National Fisherman

Not all U.S. industries are created equal. At least that's the conclusion you reach when you look at how the fishing industry and the oil industry are regulated.
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In the wake of this week's increasingly disastrous Gulf of Mexico oil spill, your heart can't help but go out to Louisiana's long suffering fishermen, who must have the patience of Job.
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Occasionally you get reminders about why fishermen need to be vigilant about industry-related stories appearing in the mainstream media. For example, consider two news stories about Thursday's House Natural Resources Committee's Subcommittee on Insular Affairs, Oceans and Wildlife hearing on catch share management.
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An important point is being obscured in the furor over NOAA fisheries enforcement practices in the Northeast.
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There were signs this week that maybe — maybe — NMFS is finally starting to realize that it needs to start working with fishermen rather than run roughshod over them if the agency's vision of fisheries management is to succeed.
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This week we learned that the NOAA research vessel Henry B. Bigelow's first Northeast bottom trawl survey featuring new trawl gear yielded improved catch rates for many Mid-Atlantic and New England species. What do the region's fishermen take away from this news? Probably depends on who you ask.
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The folks in Michigan aren't having any luck in getting the U.S. Supreme Court to help them combat the influx of Asian carp into the Great Lakes system.
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Just when Oregon salmon gillnetters thought it was safe to go back in the water, the Beaver State chapter of the Coastal Conservation Association is at it again. It's reviving its attempt to place an initiative on the November ballot that would ban salmon gillnetting on the Columbia River.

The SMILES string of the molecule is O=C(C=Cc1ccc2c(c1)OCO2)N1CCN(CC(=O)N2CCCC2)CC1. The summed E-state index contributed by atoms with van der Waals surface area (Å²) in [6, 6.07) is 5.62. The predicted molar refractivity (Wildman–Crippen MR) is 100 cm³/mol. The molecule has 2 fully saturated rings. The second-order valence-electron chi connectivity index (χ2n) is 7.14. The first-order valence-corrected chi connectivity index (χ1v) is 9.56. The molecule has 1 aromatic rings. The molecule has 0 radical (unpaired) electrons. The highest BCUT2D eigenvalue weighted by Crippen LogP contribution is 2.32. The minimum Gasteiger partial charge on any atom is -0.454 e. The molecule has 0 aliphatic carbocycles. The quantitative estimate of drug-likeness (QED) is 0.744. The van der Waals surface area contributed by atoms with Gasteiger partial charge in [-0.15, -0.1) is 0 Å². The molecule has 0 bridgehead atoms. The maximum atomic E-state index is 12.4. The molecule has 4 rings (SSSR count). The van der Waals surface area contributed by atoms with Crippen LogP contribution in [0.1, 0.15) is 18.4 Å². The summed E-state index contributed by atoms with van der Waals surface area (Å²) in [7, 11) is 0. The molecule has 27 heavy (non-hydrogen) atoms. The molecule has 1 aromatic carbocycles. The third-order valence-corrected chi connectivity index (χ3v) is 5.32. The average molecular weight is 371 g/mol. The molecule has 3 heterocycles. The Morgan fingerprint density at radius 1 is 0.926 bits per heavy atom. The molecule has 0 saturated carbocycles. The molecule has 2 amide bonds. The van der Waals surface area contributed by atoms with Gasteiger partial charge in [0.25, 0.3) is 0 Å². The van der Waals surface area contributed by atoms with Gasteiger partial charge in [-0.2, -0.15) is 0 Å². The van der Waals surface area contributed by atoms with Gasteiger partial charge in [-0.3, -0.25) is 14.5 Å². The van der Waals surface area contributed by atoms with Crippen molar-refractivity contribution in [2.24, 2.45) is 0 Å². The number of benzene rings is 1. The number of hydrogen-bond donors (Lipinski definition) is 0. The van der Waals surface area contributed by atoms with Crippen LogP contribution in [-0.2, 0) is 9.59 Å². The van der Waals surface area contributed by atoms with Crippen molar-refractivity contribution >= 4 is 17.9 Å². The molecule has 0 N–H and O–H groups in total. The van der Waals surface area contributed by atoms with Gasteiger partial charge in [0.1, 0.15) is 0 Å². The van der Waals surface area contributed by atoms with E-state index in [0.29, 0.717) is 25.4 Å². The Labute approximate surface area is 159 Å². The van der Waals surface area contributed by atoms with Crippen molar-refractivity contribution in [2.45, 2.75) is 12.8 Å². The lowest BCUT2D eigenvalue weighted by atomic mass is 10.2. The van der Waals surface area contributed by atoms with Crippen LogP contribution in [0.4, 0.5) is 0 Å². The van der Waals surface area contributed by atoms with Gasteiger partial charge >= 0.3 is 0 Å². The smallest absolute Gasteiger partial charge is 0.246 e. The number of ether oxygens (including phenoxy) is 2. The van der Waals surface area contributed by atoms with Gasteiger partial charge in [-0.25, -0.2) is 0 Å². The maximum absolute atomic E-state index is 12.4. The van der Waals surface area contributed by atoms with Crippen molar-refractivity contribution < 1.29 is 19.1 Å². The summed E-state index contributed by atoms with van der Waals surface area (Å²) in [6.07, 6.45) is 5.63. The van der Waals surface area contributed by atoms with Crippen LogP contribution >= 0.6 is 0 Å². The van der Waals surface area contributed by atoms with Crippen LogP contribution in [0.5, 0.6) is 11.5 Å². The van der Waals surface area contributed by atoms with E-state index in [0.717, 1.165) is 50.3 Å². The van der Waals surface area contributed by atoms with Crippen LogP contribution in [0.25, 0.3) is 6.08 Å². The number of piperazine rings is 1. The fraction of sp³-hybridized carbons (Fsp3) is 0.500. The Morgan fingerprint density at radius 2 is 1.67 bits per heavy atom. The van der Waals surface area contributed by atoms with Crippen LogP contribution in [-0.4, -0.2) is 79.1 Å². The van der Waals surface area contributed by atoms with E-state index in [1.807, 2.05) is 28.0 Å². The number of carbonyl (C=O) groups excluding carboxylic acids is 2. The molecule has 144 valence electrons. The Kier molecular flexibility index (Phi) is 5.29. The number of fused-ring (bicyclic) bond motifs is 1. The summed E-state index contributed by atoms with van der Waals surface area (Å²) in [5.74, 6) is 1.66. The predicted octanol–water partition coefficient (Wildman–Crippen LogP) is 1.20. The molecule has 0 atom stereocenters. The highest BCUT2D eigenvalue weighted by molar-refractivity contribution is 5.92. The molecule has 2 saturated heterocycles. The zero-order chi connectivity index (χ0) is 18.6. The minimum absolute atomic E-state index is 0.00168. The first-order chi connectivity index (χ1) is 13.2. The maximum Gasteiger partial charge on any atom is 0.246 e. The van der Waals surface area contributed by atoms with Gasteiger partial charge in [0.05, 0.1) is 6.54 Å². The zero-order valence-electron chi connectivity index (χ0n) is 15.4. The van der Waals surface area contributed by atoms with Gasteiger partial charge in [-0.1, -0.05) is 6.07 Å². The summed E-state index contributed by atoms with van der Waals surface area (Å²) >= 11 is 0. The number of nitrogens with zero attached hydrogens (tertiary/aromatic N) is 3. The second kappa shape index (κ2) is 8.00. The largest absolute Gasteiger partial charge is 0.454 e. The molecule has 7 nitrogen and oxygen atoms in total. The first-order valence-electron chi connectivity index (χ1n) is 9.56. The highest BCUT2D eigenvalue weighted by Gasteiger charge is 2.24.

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Here's a humble suggestion for the first order of business new NMFS chief Eric Schwaab should tackle: Pick a name for your agency and stick with it.
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If the winds of change are as powerful as the ones that blew through Maine last night, fishermen may be able to convince their Congressmen to vote for House and Senate bills aiming to add flexibility to the Magnuson-Stevens Act.
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Page 24 of 31

National Fisherman Live

National Fisherman Live: 3/10/15

In this episode, Online Editor Leslie Taylor talks with Mike McLouglin, vice president of Dunlop Industrial and Protective Footwear.

National Fisherman Live: 2/24/15

In this episode:

March date set for disaster aid dispersal
Oregon LNG project could disrupt fishing
NOAA tweaks gear marking requirement
N.C. launches first commercial/recreational dock
Spiny lobster traps limits not well received

Inside the Industry

Alaska Gov. Bill Walker is required by state statute to appoint someone to the Board of Fisheries by today, Tuesday, May 19. However, his efforts to fill the seat have gone unfulfilled since he took office in January. The seven-member board serves as an in-state fishery management council for fisheries in state waters.

The resignation of Walker’s director of Boards and Commissions, Karen Gillis, fanned the flames of controversy late last week.

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Keith Decker, president and COO of High Liner Foods, will take over for the outgoing CEO, Harry Demone, who will assume the role as chairman of the board of directors. The Lunenburg, Nova Scotia-based seafood supplier boasts sales in excess of $310 million (American) for the first quarter of the year.

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